“That’s a lot going on,” she said. “Suddenly that context where we’re putting those young children every day becomes much more important than we realize.”

Jessica Lathrop, a political fundraiser, hadn’t planned to go back to work after her two girls were born. But she eventually decided to, and both children attend a child care center at Union Pacific, her husband’s employer. She said she’s happy with how things worked out.

“I think they’re learning so much more than they would have had I stayed home,” she said.

She said their family pays $1,700 a month for two kids to attend four days a week, a cost that she realizes not all families can afford.

The cost of child care leads some parents — often women — to quit working because it’s cheaper to stay home with kids than pay for child care.

“Nebraska has a workforce shortage, a very severe workforce shortage, so we can’t afford to have willing and able individuals not in the workforce because they can’t afford to be in the workforce,” said State Sen. Machaela Cavanaugh of Omaha, who has three young children.

In fact, more than 4,000 Nebraska parents made major job decisions based on problems with child care in 2016, Voices for Children estimates.

Legislatively, there has been a push to increase the number of families who can receive assistance for child care.

Theresa Thibodeau, a former state senator who owns the Primrose School of La Vista and is the chairwoman of the Douglas County Republican Party, said the solution lies in revisiting some regulations.

For example, she said, children are required to sleep more than three feet apart, which puts a strain on facility costs. She noted that when children play, they are much closer together than three feet.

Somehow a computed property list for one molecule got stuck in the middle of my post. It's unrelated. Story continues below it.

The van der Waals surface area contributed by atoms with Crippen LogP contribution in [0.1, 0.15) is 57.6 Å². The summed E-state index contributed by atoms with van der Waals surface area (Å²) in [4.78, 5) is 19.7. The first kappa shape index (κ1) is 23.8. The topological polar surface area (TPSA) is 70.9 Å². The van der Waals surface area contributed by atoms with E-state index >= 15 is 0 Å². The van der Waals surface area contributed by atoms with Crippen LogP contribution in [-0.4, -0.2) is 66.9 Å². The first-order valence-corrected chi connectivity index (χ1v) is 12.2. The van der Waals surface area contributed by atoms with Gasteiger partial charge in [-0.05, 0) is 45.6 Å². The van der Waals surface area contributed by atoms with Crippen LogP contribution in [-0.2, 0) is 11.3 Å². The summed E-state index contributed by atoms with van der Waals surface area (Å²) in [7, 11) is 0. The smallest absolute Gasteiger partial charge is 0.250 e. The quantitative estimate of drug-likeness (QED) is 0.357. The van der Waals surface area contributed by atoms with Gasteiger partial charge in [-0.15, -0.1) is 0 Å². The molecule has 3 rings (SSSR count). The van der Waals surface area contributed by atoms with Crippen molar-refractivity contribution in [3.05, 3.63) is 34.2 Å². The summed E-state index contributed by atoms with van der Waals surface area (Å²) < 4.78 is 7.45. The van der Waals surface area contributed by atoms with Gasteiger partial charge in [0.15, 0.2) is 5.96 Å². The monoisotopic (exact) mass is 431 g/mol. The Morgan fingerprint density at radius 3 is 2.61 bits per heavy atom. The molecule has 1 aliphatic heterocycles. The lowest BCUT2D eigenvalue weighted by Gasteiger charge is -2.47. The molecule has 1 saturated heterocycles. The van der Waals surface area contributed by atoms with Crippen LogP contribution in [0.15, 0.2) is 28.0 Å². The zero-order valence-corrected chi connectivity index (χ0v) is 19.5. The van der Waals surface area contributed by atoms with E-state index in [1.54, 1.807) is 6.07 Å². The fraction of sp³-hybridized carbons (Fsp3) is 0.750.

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Theo J., left, and Gabe R. struggle to share the task of building a road Friday, Nov. 1, 2019, at the UNO child care center. Social-emotional skills can be learned during simple activities like playing with blocks.

She also said a new federal rule about fingerprinting providers has become a “headache” — she is paying $45 to order a background check for each of her 46 employees, all of whom she had done background checks on already.

(The authors of the national report offer several solutions, including increased subsidies, but they oppose decreasing regulation.)

Several people said that no one solution is enough — systemic change is needed to fix both the affordability problem and the problem of pay for child care workers.

“There’s pretty much nothing that it doesn’t impact,” said Cavanaugh, a Democrat in the officially nonpartisan Legislature. “I think we as a state need to shift our thinking around this issue because for so long there has been a mentality that, ‘Well, mothers can stay home with the children and that is how we make this work.’ But that is no longer the reality.”